Kenya and Uganda need to discuss the trade crisis—EABC
East African business groups have urged for an urgent halt to the worsening trade standoff between Kenya and Uganda.
Instead of ongoing squabbles, they urge the two neighboring nations to meet down and work out any remaining concerns peacefully.
Retaliation is not and should not be the final answer, stated the East African Business Council (EABC), an umbrella organization of business sector organizations located in Arusha. It urged that dialog be an option since it was consistent with the spirit of the Treaty Establishing the East African Community (EAC).
The regional business body’s message made no mention of the continuing situation involving hundreds of trucks stalling at the Kenya-Uganda border. Drivers from Kenya, in particular, have claimed that they were unable to enter Uganda due to COVID-19 immunization fees and time-consuming clearance processes.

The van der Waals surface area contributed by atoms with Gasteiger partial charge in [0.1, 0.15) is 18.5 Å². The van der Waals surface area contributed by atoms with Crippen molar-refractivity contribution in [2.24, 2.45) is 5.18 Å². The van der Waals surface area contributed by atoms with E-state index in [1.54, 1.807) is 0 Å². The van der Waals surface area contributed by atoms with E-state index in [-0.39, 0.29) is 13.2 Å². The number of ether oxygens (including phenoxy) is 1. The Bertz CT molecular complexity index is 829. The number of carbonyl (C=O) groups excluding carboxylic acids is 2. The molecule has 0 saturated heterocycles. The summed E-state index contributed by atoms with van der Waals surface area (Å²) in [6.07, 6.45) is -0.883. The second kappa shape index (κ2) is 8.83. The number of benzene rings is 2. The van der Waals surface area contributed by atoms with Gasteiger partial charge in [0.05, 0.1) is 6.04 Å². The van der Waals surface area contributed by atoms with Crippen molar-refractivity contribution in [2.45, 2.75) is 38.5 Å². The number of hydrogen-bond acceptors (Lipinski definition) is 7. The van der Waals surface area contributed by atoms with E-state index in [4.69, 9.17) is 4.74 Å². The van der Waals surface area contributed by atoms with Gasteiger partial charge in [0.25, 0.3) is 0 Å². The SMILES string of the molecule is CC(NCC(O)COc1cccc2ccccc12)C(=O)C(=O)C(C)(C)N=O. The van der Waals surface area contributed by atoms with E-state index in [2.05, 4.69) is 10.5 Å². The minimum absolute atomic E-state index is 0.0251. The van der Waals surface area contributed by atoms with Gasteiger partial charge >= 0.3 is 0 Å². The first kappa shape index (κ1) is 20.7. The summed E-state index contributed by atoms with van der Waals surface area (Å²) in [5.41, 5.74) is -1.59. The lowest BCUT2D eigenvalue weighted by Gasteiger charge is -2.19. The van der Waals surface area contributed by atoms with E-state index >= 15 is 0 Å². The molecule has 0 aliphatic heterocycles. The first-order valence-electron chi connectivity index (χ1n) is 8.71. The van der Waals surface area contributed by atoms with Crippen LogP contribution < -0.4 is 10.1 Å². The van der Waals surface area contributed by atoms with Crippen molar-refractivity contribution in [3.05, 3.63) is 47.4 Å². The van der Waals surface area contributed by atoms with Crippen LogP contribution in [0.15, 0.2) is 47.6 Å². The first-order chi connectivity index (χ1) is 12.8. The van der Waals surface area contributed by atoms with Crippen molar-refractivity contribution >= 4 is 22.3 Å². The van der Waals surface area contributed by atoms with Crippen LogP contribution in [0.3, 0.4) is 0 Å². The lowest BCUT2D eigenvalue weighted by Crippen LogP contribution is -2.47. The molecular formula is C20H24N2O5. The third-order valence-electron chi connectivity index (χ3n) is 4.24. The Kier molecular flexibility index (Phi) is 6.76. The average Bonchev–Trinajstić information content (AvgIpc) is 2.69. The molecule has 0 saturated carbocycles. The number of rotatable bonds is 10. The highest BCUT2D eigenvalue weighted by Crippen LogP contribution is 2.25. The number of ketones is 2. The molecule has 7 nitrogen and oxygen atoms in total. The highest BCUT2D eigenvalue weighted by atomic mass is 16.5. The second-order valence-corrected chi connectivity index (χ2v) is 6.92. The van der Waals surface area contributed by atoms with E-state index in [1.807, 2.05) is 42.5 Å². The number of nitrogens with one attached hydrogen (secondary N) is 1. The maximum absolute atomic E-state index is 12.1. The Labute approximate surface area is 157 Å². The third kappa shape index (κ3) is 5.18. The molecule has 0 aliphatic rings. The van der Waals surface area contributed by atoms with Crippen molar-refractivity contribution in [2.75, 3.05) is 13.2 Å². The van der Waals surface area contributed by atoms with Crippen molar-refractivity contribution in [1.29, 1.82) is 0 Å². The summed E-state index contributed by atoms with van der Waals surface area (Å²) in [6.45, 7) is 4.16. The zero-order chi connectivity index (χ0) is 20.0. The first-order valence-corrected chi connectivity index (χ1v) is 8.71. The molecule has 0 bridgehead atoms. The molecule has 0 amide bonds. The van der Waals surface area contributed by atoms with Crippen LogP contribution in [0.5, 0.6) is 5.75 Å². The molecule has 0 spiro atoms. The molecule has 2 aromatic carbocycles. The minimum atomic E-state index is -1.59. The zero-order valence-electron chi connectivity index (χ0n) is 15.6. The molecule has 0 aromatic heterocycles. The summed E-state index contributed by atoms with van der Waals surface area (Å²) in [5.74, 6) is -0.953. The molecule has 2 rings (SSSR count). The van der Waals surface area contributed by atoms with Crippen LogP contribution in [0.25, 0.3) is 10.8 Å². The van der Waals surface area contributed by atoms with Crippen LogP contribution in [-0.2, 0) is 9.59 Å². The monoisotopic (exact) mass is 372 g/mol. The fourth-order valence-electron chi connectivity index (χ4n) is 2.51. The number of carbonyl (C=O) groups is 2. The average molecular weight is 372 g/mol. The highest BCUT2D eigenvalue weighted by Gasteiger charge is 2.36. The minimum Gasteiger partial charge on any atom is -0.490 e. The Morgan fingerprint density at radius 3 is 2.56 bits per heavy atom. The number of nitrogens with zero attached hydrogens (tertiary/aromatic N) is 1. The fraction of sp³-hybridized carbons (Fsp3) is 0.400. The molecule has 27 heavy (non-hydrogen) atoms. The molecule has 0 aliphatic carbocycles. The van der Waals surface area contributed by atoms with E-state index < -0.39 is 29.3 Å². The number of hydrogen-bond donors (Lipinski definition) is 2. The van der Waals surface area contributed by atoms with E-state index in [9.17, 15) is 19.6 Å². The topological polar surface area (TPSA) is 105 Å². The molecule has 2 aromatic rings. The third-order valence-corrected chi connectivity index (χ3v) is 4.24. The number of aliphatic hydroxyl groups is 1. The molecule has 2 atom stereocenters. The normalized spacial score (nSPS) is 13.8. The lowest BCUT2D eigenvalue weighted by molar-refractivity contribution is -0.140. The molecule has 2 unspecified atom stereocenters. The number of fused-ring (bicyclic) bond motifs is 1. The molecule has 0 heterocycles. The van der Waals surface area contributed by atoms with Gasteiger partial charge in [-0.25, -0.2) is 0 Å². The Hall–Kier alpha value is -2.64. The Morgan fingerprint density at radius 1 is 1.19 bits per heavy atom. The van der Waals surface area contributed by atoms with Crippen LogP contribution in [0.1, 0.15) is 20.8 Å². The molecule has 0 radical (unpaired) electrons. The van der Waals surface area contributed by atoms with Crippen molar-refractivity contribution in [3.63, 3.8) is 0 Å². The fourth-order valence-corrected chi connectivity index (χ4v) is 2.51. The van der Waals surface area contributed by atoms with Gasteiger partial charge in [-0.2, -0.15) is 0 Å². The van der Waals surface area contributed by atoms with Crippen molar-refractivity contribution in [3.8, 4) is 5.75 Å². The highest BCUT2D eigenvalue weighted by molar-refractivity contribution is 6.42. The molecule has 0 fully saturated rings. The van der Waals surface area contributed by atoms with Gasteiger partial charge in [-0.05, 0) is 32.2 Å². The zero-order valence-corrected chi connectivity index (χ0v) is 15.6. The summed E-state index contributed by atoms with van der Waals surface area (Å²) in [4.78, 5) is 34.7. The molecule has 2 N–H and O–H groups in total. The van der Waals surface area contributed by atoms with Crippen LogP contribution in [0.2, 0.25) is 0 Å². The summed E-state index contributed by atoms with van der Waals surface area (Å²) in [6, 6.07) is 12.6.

However, the statement noted ongoing non-tariff barriers (NTBs) as one of the reasons affecting cross-border commerce between the two nations. “Bilateral talks to abolish all outstanding NTBs between Kenya and Uganda would enhance commerce,” The Citizen said. Rather than raising tensions, the two nations should undertake a bilateral negotiation “to avert a trade deadlock and retribution.”
A prolonged deadlock, according to EABC, would have a significant effect on intra-EAC commerce, which is now at around 15%.
Because of the restriction of privileged market access to EAC-originating items, trade numbers inside the six-nation bloc were decreasing.
New trade retaliatory measures will further limit trade, affecting jobs, market access, and economies of scale, particularly in the region’s industrial sector.
Persistent NTBs have not only increased the transaction time and expense of conducting business across borders but have also hampered the competitiveness of EAC-originating items.
The EABC, which has observer status in the EAC, has found two essential variables in addressing chronic and mushrooming NTBs.
One of them is the lack of an efficient EAC traded dispute resolution system through the previously planned EAC Trade Remedies Committee.
The third issue is the poor speed with which the EAC Regional Monitoring Committee is resolving the identified trade impediments (RMC).
“This is obvious from the latest Sectoral Council of Trade, Industry, Finance, and Investment (SCTIF) meeting,” the business organization said.